This is to provide fate sharing, so that all a device's addresses
are
delivered atomically in a single packet, to reduce the risk that
packet loss could cause a querier to receive only the IPv4
addresses
and not the IPv6 addresses, or vice versa.

In the event that a device has only IPv4 addresses but no IPv6
addresses, or vice versa, then the appropriate NSEC record SHOULD
be placed into the additional section, so that queriers can know
with certainty that the device has no addresses of that kind.

Some Multicast DNS Responders treat a physical interface with both
IPv4 and IPv6 address as a single interface with two addresses.
Other
Multicast DNS Responders treat this case as logically two
interfaces,
each with one address, but Responders that operate this way MUST
NOT
put the corresponding automatic NSEC records in replies they send
(i.e. a negative IPv4 assertion in their IPv6 responses, and a
negative IPv6 assertion in their IPv4 responses) because this would
cause incorrect operation in Responders on the network that work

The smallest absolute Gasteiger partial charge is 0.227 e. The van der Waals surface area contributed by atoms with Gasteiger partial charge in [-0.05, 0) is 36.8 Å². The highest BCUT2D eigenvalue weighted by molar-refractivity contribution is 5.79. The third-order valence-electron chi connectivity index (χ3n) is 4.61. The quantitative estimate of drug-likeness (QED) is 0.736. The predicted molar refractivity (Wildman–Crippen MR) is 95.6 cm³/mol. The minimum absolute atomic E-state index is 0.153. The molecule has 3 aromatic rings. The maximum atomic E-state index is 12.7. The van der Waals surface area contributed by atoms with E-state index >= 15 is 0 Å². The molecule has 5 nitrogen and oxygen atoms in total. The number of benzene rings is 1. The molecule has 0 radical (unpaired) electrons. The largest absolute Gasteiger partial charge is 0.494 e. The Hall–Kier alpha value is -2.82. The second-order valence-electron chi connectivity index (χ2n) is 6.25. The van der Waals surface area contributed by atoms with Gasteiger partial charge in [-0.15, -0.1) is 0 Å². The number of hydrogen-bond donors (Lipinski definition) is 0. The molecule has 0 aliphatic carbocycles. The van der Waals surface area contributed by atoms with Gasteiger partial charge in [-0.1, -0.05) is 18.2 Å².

the
former way.


7.3 Responding to Multi-Question Queries

Multicast DNS Responders MUST correctly handle DNS query packets
containing more than one question, by answering any or all of the
questions to which they have answers. Any (non-defensive) answers
generated in response to query packets containing more than one
question SHOULD be randomly delayed in the range 20-120ms, or
400-500ms if the TC (truncated) bit is set, as described above.
(Answers defending a name, in response to a probe for that name,
are not subject to this delay rule and are still sent immediately.)



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7.4 Response Aggregation

When possible, a Responder SHOULD, for the sake of network
efficiency, aggregate as many responses as possible into a single
Multicast DNS response packet. For example, when a Responder has
several responses it plans to send, each delayed by a different
interval, then earlier responses SHOULD be delayed by up to an
additional 500ms if that will permit them to be aggregated with